Appalachian Wednesday – Barefoot Summers

School starts in myBare feet neck of the woods next week. When I was a kid that would’ve meant my barefoot days were nearly over for the year. Growing up on the farm, we pretty much took our shoes off on the last day of school and didn’t put them on again (except for church) until summer ended.

I ran through the yard without a thought for bees. Walked across the rocky driveway without flinching. Hopped from rock to rock in Laurel Fork without slipping. (Well, maybe once or twice.) The bottoms of my feet were like rawhide.

At night, Mom would sit my brothers and I one by one on the toilet lid and wash our feet with a warm washcloth. It wasn’t always worth the trouble of taking a bath, but she would at least scrape the grime from the bottoms of our feet.

Once upon a time, people in Appalachia went barefoot to save their shoes. They didn’t have 30+ pairs lost in the back of the closet. Even my dad, when he was a kid, had limited shoe resources. But when I was a young it was just a preference. I remember begging to go barefoot in the spring when Mom would decree it too cold. There was a joyous freedom in being shoeless.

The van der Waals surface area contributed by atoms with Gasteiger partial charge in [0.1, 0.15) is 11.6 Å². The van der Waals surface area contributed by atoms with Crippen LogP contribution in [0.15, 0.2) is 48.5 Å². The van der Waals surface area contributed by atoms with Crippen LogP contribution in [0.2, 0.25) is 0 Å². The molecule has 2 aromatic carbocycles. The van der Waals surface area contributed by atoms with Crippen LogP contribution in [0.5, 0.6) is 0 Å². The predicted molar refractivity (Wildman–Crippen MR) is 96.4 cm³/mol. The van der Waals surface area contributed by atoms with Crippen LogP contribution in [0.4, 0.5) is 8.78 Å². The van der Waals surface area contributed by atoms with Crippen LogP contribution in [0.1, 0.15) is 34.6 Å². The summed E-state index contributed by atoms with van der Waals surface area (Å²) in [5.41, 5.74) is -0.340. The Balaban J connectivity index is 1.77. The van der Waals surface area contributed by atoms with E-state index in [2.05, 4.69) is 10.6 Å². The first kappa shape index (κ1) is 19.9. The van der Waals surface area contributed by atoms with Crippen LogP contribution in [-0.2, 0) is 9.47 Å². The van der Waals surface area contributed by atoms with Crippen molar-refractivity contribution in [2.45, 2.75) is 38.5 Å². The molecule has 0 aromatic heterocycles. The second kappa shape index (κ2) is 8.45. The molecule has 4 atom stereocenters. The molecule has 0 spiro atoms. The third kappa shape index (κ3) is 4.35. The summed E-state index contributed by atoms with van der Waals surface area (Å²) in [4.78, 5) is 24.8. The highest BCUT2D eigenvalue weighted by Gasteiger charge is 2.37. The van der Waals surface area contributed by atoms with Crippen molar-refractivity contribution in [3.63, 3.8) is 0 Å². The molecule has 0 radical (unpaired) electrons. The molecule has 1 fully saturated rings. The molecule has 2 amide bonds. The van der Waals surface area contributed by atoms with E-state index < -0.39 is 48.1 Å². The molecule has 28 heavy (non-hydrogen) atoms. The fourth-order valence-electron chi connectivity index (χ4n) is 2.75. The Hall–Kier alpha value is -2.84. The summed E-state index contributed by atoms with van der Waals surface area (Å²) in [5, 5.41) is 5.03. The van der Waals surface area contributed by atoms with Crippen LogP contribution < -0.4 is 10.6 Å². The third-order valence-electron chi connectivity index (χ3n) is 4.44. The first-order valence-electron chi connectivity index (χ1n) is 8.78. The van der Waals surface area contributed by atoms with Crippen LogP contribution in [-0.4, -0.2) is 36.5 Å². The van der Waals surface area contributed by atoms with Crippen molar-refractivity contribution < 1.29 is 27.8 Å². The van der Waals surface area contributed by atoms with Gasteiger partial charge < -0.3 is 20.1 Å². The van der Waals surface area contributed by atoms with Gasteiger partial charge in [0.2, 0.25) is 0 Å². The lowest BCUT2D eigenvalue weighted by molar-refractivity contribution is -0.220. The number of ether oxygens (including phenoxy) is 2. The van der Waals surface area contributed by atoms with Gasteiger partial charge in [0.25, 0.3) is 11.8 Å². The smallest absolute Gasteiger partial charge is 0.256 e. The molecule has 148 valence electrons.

Now I wear shoes to walk across the kitchen tile. I have to work up my nerve before darting out into the yard to fetch one of Thistle’s toys. (I mean, there are bugs and stuff.) I wear “water shoes” to go in the creek and consider wearing flip-flops in any shower outside my own home.

My toes are tender. My heels easily bruised. My nails are pearly pink and my shoes are adorable (especially the ones that chafe.)

And I find myself missing my feet of steel. Longing for the non-pressure of never needing to match my footwear to, well, anything. So here, in the midst of August, I pledge to go barefoot. To brave the grit I like to pretend isn’t on my floors. To let the grass tickle my toes. To dip my feet in the creek. And to mourn the passing of summer–those glorious days without shoes.

16 thoughts on “Appalachian Wednesday – Barefoot Summers

  1. Mom

    You are brave to put a picture of your feet on here! 🙂
    Do you remember that you had to waer shoes to go to Pat and Bob’s? Your cousins were not allowed much barefooting because their yard was heavily filled with clover and thus BEES.
    As a child in the forties, I remembering my mom saying we could start going barefoot when we could cover 3 dandylions with our (smallish) foot and we had to wear shoes after Labor Day. The scourge of our barefooting was crossing the blacktopped street on 90 degree days!!

  2. My children are constantly pulling their shoes off right now! I’m always searching for where they put them. 🙂 I’m a combination of bare feet and shoes. I don’t mind letting my feet get dirty, but since my pregnancy with the twins (3 years ago) my feet haven’t been the same and I need more support than I’d care to admit. Thankful for a few more weeks of bare feet around here before school starts!

  3. Buffy White